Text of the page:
By Kayla Kelly

EDITION #10 – From graduate to mentor: completing the Victorian Institute of Teaching (VIT) inquiry

Published – 16th October 2019

Kayla teaches at Featherbrook K-9 College in Point Cook.


As a graduate teacher there seems to be a never ending list of things to do, people to see, emails to respond to, and professional learning to attend.  Questions about what the Victorian Institute of Teaching (VIT) inquiry involves and the expectations around gaining full registration are also likely to be swirling around. You may be feeling uncertain about the many decisions you need to make.

Having been through the process myself, my advice is to pause, take a step back and celebrate all you have achieved so far. View the VIT inquiry as an opportunity to reflect on and further develop your teaching practice, while improving your ability to support all learners.

As a provisionally registered teacher (PRT) your task is to undertake an inquiry approach (VIT, 2019b) to develop your practice and collect evidence that you meet the Australian Professional Standards for Teachers (VIT, 2019a) at the Proficient Teacher level. I have set out below some steps that I hope will help you complete this task.


The Cycle of Inquiry

You will find the diagram below on the VIT website(, but it is reproduced here so that you can link my comments to the phases of the inquiry cycle.

1. Establish content and context for learning

During the early stages of the year, you will have established that your school has a distinct context. This involves the structures, student characteristics and overall unique situation of the learning environment. There are a specific range of needs, backgrounds and abilities within your school. The initial focus of the inquiry asks you to identify these qualities. What are the key features that define your learning context?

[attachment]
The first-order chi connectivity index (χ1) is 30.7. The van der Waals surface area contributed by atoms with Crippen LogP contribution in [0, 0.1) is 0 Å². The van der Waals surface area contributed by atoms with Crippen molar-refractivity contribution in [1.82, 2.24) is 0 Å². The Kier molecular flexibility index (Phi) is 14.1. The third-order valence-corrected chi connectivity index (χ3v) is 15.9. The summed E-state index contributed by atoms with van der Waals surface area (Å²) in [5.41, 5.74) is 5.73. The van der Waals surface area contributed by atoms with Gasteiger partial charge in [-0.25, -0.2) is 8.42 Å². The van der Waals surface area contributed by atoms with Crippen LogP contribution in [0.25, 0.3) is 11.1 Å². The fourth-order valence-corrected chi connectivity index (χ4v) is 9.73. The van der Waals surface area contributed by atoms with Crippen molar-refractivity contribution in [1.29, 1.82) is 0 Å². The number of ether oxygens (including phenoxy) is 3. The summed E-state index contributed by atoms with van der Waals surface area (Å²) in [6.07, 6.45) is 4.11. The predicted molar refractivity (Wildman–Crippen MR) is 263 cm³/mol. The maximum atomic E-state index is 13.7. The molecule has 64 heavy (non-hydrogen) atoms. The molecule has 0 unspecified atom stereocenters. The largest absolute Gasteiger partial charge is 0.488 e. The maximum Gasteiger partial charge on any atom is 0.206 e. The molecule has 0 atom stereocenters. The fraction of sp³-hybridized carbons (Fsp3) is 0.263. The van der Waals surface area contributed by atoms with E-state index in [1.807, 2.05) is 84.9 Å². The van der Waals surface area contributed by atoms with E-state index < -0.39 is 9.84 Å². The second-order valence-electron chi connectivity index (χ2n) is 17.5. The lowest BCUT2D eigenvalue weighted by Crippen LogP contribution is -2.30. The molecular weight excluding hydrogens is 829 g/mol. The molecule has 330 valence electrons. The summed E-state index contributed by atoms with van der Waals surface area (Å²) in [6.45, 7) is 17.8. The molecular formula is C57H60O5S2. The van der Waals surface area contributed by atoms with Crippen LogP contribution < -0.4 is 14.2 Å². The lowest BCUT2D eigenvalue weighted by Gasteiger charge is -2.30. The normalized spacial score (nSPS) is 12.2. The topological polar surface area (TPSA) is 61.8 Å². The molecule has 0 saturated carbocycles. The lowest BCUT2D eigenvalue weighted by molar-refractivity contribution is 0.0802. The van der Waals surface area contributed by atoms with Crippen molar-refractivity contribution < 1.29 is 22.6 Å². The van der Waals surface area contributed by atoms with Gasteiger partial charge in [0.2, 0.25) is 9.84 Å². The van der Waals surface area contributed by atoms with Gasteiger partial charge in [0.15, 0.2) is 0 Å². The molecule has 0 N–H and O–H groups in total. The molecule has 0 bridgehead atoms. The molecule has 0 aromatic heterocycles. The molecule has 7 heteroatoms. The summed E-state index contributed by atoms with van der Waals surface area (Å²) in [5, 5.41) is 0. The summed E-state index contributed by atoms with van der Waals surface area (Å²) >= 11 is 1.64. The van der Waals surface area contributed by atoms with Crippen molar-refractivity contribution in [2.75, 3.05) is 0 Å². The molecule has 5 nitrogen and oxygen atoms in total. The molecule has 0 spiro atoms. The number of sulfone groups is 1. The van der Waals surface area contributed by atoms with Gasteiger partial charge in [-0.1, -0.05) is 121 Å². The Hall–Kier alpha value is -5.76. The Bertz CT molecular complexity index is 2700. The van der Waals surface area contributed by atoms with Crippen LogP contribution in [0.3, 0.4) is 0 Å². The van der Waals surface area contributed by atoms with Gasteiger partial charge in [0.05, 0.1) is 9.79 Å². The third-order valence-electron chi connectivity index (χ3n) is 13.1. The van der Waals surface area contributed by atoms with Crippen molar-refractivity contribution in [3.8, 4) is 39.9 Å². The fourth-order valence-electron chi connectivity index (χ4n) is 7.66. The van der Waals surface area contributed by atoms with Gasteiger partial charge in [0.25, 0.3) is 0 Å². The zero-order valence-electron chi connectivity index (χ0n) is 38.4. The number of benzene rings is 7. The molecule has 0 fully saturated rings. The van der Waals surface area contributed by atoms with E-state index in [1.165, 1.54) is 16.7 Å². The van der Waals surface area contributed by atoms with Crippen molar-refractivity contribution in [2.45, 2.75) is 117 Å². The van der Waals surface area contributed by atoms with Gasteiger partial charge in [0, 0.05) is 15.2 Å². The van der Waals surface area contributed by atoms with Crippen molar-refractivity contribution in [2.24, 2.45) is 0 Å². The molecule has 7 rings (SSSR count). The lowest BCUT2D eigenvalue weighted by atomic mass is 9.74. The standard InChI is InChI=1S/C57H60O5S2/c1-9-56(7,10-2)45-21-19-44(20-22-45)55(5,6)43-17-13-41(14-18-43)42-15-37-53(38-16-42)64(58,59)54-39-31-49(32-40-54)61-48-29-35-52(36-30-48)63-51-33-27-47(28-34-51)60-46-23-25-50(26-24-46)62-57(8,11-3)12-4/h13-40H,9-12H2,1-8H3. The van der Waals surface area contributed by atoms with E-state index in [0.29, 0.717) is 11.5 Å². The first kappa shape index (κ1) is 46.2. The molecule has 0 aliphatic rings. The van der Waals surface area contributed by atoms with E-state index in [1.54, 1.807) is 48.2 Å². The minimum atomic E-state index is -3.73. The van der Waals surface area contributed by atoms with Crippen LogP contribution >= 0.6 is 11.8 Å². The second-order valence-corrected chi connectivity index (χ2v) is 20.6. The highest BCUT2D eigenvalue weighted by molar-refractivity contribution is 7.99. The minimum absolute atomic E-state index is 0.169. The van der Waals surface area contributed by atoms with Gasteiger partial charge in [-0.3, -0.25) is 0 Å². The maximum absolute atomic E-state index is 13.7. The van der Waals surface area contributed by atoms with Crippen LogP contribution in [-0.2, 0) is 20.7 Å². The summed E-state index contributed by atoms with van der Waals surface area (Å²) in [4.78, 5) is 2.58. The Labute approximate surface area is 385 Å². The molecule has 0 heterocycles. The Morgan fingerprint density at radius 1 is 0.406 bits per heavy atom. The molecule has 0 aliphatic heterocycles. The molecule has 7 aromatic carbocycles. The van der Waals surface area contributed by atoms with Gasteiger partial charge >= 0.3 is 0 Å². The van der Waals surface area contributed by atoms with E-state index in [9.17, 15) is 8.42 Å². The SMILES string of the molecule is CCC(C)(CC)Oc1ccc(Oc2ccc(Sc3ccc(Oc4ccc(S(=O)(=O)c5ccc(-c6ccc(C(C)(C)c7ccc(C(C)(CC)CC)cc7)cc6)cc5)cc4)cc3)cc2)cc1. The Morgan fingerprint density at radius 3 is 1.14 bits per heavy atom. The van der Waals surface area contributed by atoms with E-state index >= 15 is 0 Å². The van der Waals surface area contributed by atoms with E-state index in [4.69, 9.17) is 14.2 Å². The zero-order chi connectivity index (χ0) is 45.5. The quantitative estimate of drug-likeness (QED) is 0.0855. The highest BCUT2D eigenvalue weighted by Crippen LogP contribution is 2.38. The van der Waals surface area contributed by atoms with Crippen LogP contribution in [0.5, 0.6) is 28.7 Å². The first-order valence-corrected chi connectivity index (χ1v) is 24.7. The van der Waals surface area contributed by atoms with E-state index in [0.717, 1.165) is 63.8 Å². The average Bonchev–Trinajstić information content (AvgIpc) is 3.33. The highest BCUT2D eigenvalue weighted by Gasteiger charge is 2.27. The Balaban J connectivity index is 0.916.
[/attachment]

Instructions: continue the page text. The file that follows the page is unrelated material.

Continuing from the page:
Remember to keep it simple, focus on the number and range of students, as well as the impact of cultural diversity. In this section it also requires you to select learners to focus on within the inquiry cycle. Consider the needs of the individuals within your learning space and identify a select few that you will document in greater detail. Within your group of selected learners or in the larger cohort of learners, you must identify at least one with disability that requires you to modify your practice to address their additional learning needs. You should also consider whether you are working with Aboriginal or Torres Strait Islander learners.


2. Define question for inquiry and undertake professional learning

In refining a key inquiry question, first look at the needs of the students you have selected. In doing so, you will ensure that your goal is relevant to your teaching context and everyday practice. Secondly, always remember that your question is not set in stone. Throughout the inquiry process you might find the need to adapt your teaching and learning strategies as they relate to your question. More can be found on the VIT website on how to formulate an inquiry question, and particularly how to ensure it is a SMART goal.

If you are finding it difficult identifying a focus for your inquiry talk to your peers, identify common areas of need, and consider the priorities of the school by looking at the current Annual Implementation Plan. You might also find the High Impact Teaching Strategies (HITS; Department of Education and Training, 2017) helpful in refining your inquiry:

  • Does my question align with the high impact teaching strategies?